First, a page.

Reducing Code in the Code Behind Files

Topics: Prism v2 - WPF 3.5
Oct 13, 2009 at 8:59 PM
Edited Oct 13, 2009 at 9:45 PM

Whilst building my first Composite WPF application I came across the following issue and although I have a wayaround the problem I am not sure if my assumptions are correct.

I have a ListView and I wanted to data bind to fire a Command on the MouseUp event.   Realizing this is not possible by default to bind a command to such an event  I then simply created a method for my command on the PresenterModel class and Hooked up a standard windows event on the Mouse up which then calls the PresenterModel Method in the Code Behind.  

This works fine however I am not happy for the following two reasons.

1.   I feel I should be using the CompositeWPF command mechanisms and I really wanted to Databind the commands

2.   Usinf the MVVP patterms I try to keep the code behind as minimal as possible ( ideally nothign in this file if at all possible ).

Having searched this forum for a possible solution I came across the following implementation of a snippet which if I understand it correctly, will solve my problem but then I need to have one of these classes for each control and event type that I need to handle. 

So I go from 5 lines in the code behind file and a method in the PresenterModel to needing two classes and the associated command in the Presenter Model file.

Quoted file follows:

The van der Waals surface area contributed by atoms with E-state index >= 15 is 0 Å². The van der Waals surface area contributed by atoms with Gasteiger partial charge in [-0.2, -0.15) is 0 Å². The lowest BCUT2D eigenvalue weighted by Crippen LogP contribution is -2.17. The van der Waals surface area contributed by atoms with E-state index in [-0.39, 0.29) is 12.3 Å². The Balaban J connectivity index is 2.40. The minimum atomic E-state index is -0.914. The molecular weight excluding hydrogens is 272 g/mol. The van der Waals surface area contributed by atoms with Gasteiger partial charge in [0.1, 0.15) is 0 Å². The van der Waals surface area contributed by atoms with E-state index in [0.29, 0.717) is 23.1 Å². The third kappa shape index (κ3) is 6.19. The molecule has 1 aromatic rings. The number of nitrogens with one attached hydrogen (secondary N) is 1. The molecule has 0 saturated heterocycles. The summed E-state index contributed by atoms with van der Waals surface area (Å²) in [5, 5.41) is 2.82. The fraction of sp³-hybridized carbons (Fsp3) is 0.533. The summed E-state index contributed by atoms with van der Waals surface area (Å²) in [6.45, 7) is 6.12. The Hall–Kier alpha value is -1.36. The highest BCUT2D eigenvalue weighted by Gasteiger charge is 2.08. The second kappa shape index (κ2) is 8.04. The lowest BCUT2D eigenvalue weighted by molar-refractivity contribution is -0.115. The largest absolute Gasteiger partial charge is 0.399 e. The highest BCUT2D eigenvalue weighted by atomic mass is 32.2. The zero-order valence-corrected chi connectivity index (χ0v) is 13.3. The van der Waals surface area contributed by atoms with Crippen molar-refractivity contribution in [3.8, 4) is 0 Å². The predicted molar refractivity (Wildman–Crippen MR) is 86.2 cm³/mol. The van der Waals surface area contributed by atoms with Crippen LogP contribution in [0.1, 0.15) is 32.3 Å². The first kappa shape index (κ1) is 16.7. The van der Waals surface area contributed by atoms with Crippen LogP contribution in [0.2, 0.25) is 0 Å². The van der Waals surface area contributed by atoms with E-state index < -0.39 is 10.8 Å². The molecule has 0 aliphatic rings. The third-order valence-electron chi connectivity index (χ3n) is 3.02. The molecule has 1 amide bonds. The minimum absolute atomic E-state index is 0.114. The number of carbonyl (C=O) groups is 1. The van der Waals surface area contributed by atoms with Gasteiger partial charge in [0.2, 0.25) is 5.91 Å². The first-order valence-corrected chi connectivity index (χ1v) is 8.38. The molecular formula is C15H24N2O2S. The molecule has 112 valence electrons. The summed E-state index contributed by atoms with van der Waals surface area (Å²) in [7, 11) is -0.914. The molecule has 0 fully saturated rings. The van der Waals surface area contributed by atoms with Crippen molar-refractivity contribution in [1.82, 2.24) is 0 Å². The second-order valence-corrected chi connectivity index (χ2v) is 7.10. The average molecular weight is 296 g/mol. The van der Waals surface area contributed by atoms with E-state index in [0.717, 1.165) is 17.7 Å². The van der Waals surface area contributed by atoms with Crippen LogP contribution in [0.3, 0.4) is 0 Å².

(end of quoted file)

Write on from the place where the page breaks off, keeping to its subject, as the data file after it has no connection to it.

Can someone tell me if I am missing the point here or if there is an better way of addressing this issue?

Oct 13, 2009 at 10:47 PM

Hi Steve,

If you want to reduce the code behind of your view, one of the best ways to get this done is Data Binding (whether you bind to commands or ViewModel properties). If you want to execute a specific action in the MouseUp event of the ListView, then the command with the attach behavior will definitely work.

However, as you said, it adds some classes to your application to attach the behavior. This is when your requirements get into the mix. If you want to handle the MouseUp event because you want to check the recently SelectedItem in the ListView, another approach could be binding the currently selected item to your View Model and perform the required action in the property setter.

Although the above example is kind of simple, I hope it helps understand my point.

Always have in mind that the one of the goals of reducing the code behind is having a “more testable” view, so you should also put that into the mix when deciding between the XAML command and the code behind. The following blog post talks a bit more about the MVVM pattern, code behind and other things to take into account:

Please let me know if this helps.

Damian Schenkelman

Oct 13, 2009 at 11:30 PM
Edited Oct 13, 2009 at 11:31 PM

*** Please ignore this response I see it is the Propery Setter. *****

Thanks for the swift and informative reply.  The link is very interesting I have read this before, the comments section on how to handle say multiple selection opens some interesting discussions but these are outside of my current requirements at present.

Like your idea of binding SelectedItem to a property in the ViewModel but I miss then what is observing the property in the ViewModel to then trigger the calling of say an  associated command?